The time between a positive fecal blood test result and a follow-up colonoscopy varied greatly across four U.S. health care systems, according to study results.

Older patients and those with more comorbidities appeared most likely to not receive a follow-up colonoscopy, Jessica Chubak, PhD, associate investigator at Group Health Research Institute in Seattle, and colleagues found. Read more

6. Most patients at risk for Lynch syndrome not advised to undergo genetic testing, appropriate colonoscopy screening

Individuals at risk for Lynch syndrome are not often being advised to undergo genetic testing and may not be getting colonoscopies at intervals recommended by current guidelines, according to study results.

Participants meeting Amsterdam II criteria have poor knowledge of appropriate screening guidelines, and their endoscopists do not appear to recognize their increased risk and typically do not recommend appropriate screening intervals,” the researchers wrote. Read more

7. Researchers define adequate bowel preparation for colonoscopy using quantitative scale

Researchers have provided an objective definition of adequate bowel preparation for screening or surveillance colonoscopy using the quantitative, validated Boston Bowel Preparation Scale.

These findings support “a recommendation for early repeat colonoscopic evaluation in patients with a BBPS score of 0 or 1 in any colon segment,” the researchers concluded. Read more

8. Boston bowel preparation scale superior for use in colonoscopy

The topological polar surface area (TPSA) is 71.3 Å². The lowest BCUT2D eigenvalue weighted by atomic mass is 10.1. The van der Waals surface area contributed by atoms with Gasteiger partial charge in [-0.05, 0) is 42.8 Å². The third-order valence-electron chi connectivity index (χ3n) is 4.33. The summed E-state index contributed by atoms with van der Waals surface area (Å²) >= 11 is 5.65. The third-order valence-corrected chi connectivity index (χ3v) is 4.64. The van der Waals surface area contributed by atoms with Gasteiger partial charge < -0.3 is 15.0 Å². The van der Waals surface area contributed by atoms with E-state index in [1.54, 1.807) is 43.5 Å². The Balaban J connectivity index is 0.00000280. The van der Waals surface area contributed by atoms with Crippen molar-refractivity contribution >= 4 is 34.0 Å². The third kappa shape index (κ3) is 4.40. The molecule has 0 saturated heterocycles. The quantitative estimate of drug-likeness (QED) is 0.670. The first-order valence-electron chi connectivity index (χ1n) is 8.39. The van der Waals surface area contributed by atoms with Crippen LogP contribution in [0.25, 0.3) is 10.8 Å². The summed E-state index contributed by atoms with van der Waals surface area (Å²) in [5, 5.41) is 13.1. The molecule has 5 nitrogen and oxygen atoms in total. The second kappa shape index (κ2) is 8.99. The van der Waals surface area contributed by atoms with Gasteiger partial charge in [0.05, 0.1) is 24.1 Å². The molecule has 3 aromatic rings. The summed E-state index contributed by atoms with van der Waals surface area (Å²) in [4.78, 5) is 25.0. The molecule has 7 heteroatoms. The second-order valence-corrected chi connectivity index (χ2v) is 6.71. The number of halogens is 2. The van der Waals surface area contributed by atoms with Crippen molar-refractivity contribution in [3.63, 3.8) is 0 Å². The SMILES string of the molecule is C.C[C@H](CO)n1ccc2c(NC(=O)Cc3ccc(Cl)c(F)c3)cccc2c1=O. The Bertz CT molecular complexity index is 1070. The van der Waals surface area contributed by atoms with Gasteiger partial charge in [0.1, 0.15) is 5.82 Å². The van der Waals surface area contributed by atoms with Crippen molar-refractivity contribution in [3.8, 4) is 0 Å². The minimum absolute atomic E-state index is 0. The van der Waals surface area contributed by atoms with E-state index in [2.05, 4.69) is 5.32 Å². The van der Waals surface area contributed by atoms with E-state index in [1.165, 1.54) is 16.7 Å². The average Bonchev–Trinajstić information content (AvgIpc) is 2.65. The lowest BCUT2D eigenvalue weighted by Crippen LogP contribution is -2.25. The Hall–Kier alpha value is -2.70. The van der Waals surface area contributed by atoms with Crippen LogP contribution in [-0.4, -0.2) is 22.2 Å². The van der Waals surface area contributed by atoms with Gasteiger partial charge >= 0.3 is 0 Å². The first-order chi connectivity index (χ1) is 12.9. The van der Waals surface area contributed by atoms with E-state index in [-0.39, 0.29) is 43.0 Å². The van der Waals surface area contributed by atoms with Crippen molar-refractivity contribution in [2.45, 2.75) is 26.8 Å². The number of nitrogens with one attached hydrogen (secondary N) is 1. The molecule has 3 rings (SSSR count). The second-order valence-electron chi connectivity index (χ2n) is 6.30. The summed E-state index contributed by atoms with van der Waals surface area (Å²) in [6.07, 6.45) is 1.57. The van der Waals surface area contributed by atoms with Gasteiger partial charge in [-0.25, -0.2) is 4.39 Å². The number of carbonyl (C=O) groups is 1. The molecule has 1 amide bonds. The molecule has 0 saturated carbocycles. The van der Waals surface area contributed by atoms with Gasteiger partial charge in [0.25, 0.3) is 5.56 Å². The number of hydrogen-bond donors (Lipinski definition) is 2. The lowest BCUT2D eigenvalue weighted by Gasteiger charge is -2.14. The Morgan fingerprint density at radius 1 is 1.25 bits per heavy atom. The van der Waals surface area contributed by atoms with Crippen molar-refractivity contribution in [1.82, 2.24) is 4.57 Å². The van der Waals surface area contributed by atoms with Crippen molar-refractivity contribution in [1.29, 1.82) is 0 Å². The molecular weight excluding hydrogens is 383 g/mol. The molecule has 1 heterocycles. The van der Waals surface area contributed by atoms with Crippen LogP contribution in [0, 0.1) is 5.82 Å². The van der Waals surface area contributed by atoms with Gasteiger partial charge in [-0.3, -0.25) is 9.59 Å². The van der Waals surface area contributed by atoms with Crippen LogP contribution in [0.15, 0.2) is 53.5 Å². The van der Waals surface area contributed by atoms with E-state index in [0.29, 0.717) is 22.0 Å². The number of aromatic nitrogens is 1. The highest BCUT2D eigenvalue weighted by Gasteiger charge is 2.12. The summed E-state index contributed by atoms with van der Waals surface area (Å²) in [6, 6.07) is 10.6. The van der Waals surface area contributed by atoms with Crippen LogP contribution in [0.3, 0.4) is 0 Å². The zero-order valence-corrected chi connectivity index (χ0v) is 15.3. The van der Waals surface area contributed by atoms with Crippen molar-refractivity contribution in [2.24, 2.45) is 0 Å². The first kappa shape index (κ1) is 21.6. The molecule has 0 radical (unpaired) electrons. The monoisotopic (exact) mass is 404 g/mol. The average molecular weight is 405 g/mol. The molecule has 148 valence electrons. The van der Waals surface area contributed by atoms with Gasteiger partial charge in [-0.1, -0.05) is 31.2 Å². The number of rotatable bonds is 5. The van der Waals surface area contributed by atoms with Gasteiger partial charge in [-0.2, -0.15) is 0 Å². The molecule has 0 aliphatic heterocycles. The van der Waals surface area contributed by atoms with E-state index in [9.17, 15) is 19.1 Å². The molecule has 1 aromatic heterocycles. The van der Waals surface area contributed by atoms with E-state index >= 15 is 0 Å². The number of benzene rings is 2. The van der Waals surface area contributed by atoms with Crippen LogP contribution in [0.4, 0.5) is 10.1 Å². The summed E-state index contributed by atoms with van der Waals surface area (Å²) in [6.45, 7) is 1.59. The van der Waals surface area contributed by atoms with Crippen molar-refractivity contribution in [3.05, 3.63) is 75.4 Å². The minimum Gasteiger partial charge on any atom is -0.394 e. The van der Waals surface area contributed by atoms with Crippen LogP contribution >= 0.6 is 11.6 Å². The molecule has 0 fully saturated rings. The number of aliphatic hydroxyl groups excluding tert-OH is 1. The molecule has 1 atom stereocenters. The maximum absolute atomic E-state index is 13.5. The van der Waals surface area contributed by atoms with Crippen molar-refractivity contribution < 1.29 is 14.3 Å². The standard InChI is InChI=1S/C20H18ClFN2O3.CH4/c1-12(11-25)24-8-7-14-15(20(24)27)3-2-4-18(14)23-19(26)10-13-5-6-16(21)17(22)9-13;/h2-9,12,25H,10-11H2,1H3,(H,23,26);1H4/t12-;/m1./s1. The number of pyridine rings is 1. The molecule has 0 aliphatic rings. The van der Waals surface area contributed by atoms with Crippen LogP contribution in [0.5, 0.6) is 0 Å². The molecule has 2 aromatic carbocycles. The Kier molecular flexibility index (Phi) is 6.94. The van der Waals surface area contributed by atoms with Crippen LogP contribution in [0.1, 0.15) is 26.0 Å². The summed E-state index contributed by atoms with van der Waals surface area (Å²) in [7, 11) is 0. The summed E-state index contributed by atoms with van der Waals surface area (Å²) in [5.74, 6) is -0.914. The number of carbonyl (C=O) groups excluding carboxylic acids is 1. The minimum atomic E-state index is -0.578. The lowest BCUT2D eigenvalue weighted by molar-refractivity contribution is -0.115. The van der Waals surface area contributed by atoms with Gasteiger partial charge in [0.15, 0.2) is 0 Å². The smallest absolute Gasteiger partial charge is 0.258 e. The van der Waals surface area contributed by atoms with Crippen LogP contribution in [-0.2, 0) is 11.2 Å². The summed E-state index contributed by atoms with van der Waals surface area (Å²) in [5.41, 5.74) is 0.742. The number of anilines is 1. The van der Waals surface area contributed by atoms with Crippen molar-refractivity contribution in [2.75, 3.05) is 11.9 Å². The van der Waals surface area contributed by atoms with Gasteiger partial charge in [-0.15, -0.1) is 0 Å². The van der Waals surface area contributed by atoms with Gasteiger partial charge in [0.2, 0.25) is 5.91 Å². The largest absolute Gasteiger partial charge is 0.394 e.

A systematic review of existing bowel preparation scales for colonoscopy showed that the Boston bowel preparation scale is the most user-friendly and validated scale available and, therefore, should be the first choice in a clinical setting.

“The BBPS remains the most extensively validated and most user-friendly scale published to date and should be used in a clinical setting at this time,” the researchers wrote. Read more

9. Capnography fails to improve patient safety, satisfaction in routine colonoscopy

Daniel A. Leffler

Routine capnographic monitoring used in high-volume colonoscopy procedures with moderate sedation increased cost significantly, but did not improve patient safety or satisfaction in a recent case-controlled observational study.

Daniel A. Leffler, MD, from the department of gastroenterology at Beth Israel Deaconess Medical Center in Boston, and colleagues evaluated the safety of sedation and patient satisfaction with capnographic monitoring in 966 patients undergoing outpatient colonoscopy procedures. Read more

10. Capnographic monitoring fails to reduce hypoxemia in routine upper endoscopy, colonoscopy

John J. Vargo

Among healthy patients undergoing routine esophagogastroduodenoscopy or colonoscopy with moderate sedation, capnographic monitoring did not reduce the incidence of hypoxemia in a recent trial.

“This study very much clarifies the use of capnography in this patient subset, and that capnography does not appear to have a safety advantage,” John J. Vargo, MD, MPH, from the Digestive Disease Institute at the Cleveland Clinic in Ohio, told Healio Gastroenterology. Read more